Vicious Review

OctoberSpookyReads

A dark, page turning superhero revenge tale inhabited by morally challenged supernatural characters, brought to life with V. E. Schwab’s quickening prose.

“Victor and Eli started out as college roommates—brilliant, arrogant, lonely boys who recognized the same sharpness and ambition in each other. In their senior year, a shared research interest in adrenaline, near-death experiences, and seemingly supernatural events reveals an intriguing possibility: that under the right conditions, someone could develop extraordinary abilities. But when their thesis moves from the academic to the experimental, things go horribly wrong” – Back Cover Blurb.

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The only book from V.E. Schwab I’ve previously read was A Darker Shade of Magic. I enjoyed that book but wasn’t head over heels for it and never finished the series. But Schwab’s massive fanbase has kept me wondering if I missed something. Should I have returned to that series? Or should I try one of her other books? Some months back I was at the used bookstore, saw a copy of Vicious on the shelf, and thought to myself, “maybe I should try that one.” I’ll be honest and admit the cover alone made me want to read it. I picked it up and added it to my TBR where it’s sat until this month figuring October would be a good time to read it. I’m glad I finally did.

Vicious reminds me of two things…X-men and the 1990 movie Flatliners (I haven’t seen the 2017 version). With X-men it shares the trope of select people in the world having unique supernatural powers, people who are also shunned and feared because of their gifts. With Flatliners it shares the plot device of med-students who attempt to kill and revive themselves with…lets say negative outcomes. (If you’ve never seen Flatliners its worth a watch and stars much younger versions of Kiefer Sutherland, Julia Roberts, William Baldwin, Oliver Platt, and Kevin Bacon).

There are a handful of characters and points of view in Vicious. There’s Victor who is out for revenge against his old college friend Eli. Vic and Eli were best friends and roommates in college, but a joint experiment with near death experiences and EO’s (ExtraOrdinary people) leads to a rift and hatred between the two that can only end in one or the other’s death. There’s Sydney, a 12 year old EO with a special ability who has joined Vic’s little team in search of Eli. There’s Mitch, an ex-con and friend of Victor with computer skills who won’t leave his side. And there’s Serena, Sydney’s sister who…well…I won’t say just yet.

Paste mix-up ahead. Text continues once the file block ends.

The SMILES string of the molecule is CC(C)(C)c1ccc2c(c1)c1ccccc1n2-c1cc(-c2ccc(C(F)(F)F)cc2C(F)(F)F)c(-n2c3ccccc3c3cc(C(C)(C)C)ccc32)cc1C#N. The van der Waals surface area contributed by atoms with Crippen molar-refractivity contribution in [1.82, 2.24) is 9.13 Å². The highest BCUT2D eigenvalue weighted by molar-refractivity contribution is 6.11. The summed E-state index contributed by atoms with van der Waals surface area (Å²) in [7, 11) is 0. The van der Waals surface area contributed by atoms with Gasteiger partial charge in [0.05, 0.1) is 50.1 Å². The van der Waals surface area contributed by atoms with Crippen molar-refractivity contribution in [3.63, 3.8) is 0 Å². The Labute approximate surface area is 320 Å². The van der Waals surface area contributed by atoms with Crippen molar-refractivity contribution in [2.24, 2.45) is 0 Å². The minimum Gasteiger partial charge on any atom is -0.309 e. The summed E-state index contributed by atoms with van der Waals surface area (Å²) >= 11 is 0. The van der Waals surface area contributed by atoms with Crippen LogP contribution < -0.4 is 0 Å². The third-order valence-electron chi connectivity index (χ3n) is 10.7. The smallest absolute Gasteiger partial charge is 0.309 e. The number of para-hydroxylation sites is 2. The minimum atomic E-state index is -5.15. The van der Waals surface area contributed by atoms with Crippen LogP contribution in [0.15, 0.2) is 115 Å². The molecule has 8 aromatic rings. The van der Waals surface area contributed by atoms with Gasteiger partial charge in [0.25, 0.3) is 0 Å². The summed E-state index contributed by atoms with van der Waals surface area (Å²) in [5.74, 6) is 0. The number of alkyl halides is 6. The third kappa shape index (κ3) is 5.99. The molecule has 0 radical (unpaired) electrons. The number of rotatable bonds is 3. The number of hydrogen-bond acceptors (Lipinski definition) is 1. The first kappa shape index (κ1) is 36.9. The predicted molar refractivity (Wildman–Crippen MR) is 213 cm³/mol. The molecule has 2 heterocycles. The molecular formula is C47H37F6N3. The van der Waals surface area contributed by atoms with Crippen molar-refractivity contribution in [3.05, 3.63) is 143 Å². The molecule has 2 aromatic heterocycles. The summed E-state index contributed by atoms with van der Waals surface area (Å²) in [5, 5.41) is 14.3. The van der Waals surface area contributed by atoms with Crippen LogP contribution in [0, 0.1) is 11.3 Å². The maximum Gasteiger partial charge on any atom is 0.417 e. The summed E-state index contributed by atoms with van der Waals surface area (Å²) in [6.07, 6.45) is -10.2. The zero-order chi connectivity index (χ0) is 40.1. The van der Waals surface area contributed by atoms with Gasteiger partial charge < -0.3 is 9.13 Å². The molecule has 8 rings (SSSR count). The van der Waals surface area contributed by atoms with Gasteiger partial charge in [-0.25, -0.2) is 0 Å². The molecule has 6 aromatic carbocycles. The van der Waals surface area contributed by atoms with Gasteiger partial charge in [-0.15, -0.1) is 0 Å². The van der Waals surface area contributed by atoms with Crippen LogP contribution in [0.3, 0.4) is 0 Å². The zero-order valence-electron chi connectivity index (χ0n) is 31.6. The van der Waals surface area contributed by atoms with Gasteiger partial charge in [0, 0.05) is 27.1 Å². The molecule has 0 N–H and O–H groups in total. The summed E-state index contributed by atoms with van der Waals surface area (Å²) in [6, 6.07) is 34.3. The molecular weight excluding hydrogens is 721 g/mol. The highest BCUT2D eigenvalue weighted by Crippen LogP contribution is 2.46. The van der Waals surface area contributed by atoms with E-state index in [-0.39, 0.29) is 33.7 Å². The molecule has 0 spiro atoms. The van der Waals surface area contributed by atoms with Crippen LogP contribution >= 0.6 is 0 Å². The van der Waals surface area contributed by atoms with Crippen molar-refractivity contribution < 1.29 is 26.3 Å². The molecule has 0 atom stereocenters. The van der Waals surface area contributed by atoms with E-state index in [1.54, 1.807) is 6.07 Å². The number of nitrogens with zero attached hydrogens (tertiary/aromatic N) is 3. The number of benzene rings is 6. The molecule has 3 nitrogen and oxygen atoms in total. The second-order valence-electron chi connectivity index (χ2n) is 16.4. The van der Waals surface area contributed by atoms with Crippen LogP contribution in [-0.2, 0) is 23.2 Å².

Each character gets some amount of POV chapters, but the majority go to Vic and Sydney. It really isn’t until part-two that another character gets a viewpoint. I know some readers don’t like alternating POV’s but I think works well in Vicious by allowing you to get inside the mind of each character a little. It adds some deeper perspective into their motivations, and even if you don’t come to side with some of their perspectives it definitely adds to character development. It also aides in the overall plot development by helping to fill-in plot holes with back-story for each character. That back-story device runs concurrently with the present in the narrative to tease and delay the big reveals and climax so that you’re really hooked and want to know just what the hell is going on and how it will all end.

The story is a revenge tale. What makes it interesting is that you are never really sure whether to root for the protagonist. In most revenge tales the author sets up the narrative so you feel for the main character, you know they’ve been wronged and their vengeance is due. But in Vicious it takes a little while for you to even know why Victor is out for revenge, and by the time it is fully revealed you’ve already come to realize Vic is not the greatest guy around. In fact you kinda wonder at times if you should root for the other guy; whether Schwab has been setting you up the whole time and if the protagonist is really the bad guy, or at least one of the bad guys. That tension between reader and character helps to keep you turning the pages to see if you’ve been played. It also makes you ponder the whole revenge trope and whether vengeance is good, or just a selfish enterprise. And while Vic does comes to have other reasons for tracking down Eli and ending him, it’s revenge that remains his primary motivation throughout.